Focus on Urban Education
The College of Education at Michigan State University works to create better educational opportunities for all people, especially those living in the most under-resourced areas of our state and nation. That is why the faculty recognizes a special imperative to support and address the challenges facing schools in urban settings.
The college has a record of successful partnerships in service to urban students and educators, and many efforts have been designed to help teachers and researchers gain the knowledge and experiences needed to affect positive change in urban contexts.
Recognizing that we are entering into a world of borderless higher education, where transnational knowledge flows are commonplace and necessary, the EAD faculty are actively engaging their students in the pursuit of worldwide education for the purpose of producing the next generation of world class scholars. Whether undertaking international research, sharing expertise with international peers, intentionally diversifying the EAD community with international scholars and students, leading educational experiences for MSU students in diverse international contexts, or serving the needs of educators, administrators, and policy makers worldwide, the EAD faculty is carrying out the call to live up to the world-grant ideal within the land-grant tradition.
HALE International Engagement
Recognizing that we are entering into a world of borderless higher education, where transnational knowledge flows are commonplace and necessary, HALE faculty are actively engaging their students in the pursuit of worldwide education for the purpose of producing the next generation of world class scholars. Whether undertaking international research, sharing expertise with international peers, intentionally diversifying the HALE community with international scholars and students, leading educational experiences for MSU students in diverse international contexts, or serving the needs of educators, administrators, and policy makers worldwide, the HALE faculty is carrying out the call to live up to the world-grant ideal within the land-grant tradition.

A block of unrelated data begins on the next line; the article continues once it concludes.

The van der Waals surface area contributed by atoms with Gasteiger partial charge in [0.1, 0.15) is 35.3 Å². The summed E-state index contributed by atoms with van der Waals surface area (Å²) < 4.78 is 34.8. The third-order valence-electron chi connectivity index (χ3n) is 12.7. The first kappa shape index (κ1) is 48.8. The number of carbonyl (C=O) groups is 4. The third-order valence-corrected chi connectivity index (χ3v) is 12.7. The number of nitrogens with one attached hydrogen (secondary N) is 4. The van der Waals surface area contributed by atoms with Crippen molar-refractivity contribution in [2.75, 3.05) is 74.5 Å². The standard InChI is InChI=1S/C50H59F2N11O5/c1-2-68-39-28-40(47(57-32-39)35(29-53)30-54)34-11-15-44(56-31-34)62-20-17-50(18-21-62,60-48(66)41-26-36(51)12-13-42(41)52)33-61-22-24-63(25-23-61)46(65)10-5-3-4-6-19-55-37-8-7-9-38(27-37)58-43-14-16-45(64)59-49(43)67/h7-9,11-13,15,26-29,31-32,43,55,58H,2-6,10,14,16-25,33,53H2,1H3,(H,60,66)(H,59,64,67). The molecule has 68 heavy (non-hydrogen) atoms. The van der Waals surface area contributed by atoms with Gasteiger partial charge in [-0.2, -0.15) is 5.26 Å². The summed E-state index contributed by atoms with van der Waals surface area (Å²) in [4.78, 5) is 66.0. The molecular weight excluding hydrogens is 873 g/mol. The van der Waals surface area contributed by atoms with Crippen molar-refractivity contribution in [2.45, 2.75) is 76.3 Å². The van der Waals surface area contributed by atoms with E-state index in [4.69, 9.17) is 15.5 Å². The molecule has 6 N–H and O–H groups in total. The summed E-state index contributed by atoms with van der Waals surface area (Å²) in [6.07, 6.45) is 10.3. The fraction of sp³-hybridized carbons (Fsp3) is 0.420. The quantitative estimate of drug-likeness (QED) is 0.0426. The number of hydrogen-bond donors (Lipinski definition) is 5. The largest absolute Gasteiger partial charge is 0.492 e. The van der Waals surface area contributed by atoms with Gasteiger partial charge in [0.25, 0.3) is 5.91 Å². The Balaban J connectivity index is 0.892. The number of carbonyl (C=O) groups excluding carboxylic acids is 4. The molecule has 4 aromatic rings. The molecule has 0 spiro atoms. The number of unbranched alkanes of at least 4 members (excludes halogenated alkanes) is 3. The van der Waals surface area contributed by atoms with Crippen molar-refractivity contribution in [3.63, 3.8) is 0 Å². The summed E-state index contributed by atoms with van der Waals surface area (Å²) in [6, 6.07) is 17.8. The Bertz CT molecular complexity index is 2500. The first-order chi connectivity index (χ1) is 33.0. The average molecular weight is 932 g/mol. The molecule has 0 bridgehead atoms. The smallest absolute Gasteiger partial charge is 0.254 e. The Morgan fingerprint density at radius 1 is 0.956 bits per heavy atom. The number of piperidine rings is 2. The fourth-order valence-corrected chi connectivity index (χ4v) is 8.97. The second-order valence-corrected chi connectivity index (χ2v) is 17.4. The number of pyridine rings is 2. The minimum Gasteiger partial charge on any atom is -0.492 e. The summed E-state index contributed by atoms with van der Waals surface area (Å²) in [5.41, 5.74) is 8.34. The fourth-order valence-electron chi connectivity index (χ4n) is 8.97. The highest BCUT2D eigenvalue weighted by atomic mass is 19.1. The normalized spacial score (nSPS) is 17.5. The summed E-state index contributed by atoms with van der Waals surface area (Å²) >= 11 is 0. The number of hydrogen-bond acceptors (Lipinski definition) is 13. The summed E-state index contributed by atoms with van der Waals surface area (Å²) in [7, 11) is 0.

Faculty International Engagement
Among the top-ranked higher administration programs in the U.S., few faculties have more international focus and experience than HALE. The HALE teaching team has long inquired into and been vested in the development of higher education around the globe. The international reach of HALE’s faculty is impressive in both depth and breadth. Below is a taste of HALE’s engagement.
Marilyn Amey, Ph.D.
Marilyn Amey has devoted her recent research to the question of international higher education partnerships. Her research has resulted in a joint publication with P. L. Eddy on Leading Strategic Partnerships (forthcoming, 2012). In addition, Dr. Amey also involved with colleagues in Finland in examining evolving systems of higher education and multidisciplinary collaboration across national borders.
Ann Austin, Ph.D.
Dr. Austin is active in several regions of the world. She co-leads with Dr. Matt Wawrzynski the semi-annual HALE Professional Development Experience in South Africa which this past year took ten HALE students for comparative study and interaction with colleagues in the South African higher education system. She also is currently involved with colleagues from the University of Minnesota in a collaborative study on academic work in the United Arab Emirates, from which two papers will be presented at the upcoming ASHE conference. Dr. Austin recently completed her participation in the “Higher Education in Dynamic Asia” project sponsored by the Asian Development Bank. The project analyzed the higher education issues in this important region of the world. Out of the project Dr. Austin also produced a monograph on “Internal Efficiency in Higher Education in Asia.” In July, she presented the keynote address at the Annual Meeting of the Higher Education and Development Association of Australasia (HERDA), entitled “The Changing Professoriate: On the Edge of Peril or Possibility?” While in Australia, she presented talks at the Australian National University in Canberra, The University of Technology in Sydney; and Southern Cross University.